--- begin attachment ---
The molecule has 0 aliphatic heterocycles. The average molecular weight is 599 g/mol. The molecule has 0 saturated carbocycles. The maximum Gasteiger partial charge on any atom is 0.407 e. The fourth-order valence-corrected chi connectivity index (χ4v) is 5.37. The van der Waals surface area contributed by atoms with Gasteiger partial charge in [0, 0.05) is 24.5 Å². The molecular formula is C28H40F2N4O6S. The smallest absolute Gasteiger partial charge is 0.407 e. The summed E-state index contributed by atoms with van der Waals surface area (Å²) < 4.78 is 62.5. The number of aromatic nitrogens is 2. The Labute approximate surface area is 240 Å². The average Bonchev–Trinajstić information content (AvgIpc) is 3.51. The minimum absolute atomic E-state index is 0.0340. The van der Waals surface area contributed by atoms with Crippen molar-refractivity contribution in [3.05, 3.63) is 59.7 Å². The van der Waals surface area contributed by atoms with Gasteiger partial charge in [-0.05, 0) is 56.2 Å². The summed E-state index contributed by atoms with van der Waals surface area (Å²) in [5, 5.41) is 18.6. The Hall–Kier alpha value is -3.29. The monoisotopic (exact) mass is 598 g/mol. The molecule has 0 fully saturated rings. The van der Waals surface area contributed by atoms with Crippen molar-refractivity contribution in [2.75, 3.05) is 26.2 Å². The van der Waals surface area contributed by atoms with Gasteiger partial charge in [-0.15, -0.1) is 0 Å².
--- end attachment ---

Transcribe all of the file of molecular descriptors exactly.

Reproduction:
The molecule has 0 aliphatic heterocycles. The average molecular weight is 599 g/mol. The molecule has 0 saturated carbocycles. The maximum Gasteiger partial charge on any atom is 0.407 e. The fourth-order valence-corrected chi connectivity index (χ4v) is 5.37. The van der Waals surface area contributed by atoms with Gasteiger partial charge in [0, 0.05) is 24.5 Å². The molecular formula is C28H40F2N4O6S. The smallest absolute Gasteiger partial charge is 0.407 e. The summed E-state index contributed by atoms with van der Waals surface area (Å²) < 4.78 is 62.5. The number of aromatic nitrogens is 2. The Labute approximate surface area is 240 Å². The average Bonchev–Trinajstić information content (AvgIpc) is 3.51. The minimum absolute atomic E-state index is 0.0340. The van der Waals surface area contributed by atoms with Crippen molar-refractivity contribution in [3.05, 3.63) is 59.7 Å². The van der Waals surface area contributed by atoms with Gasteiger partial charge in [-0.05, 0) is 56.2 Å². The summed E-state index contributed by atoms with van der Waals surface area (Å²) in [5, 5.41) is 18.6. The Hall–Kier alpha value is -3.29. The monoisotopic (exact) mass is 598 g/mol. The molecule has 0 fully saturated rings. The van der Waals surface area contributed by atoms with Crippen molar-refractivity contribution in [2.75, 3.05) is 26.2 Å². The van der Waals surface area contributed by atoms with Gasteiger partial charge in [-0.15, -0.1) is 0 Å².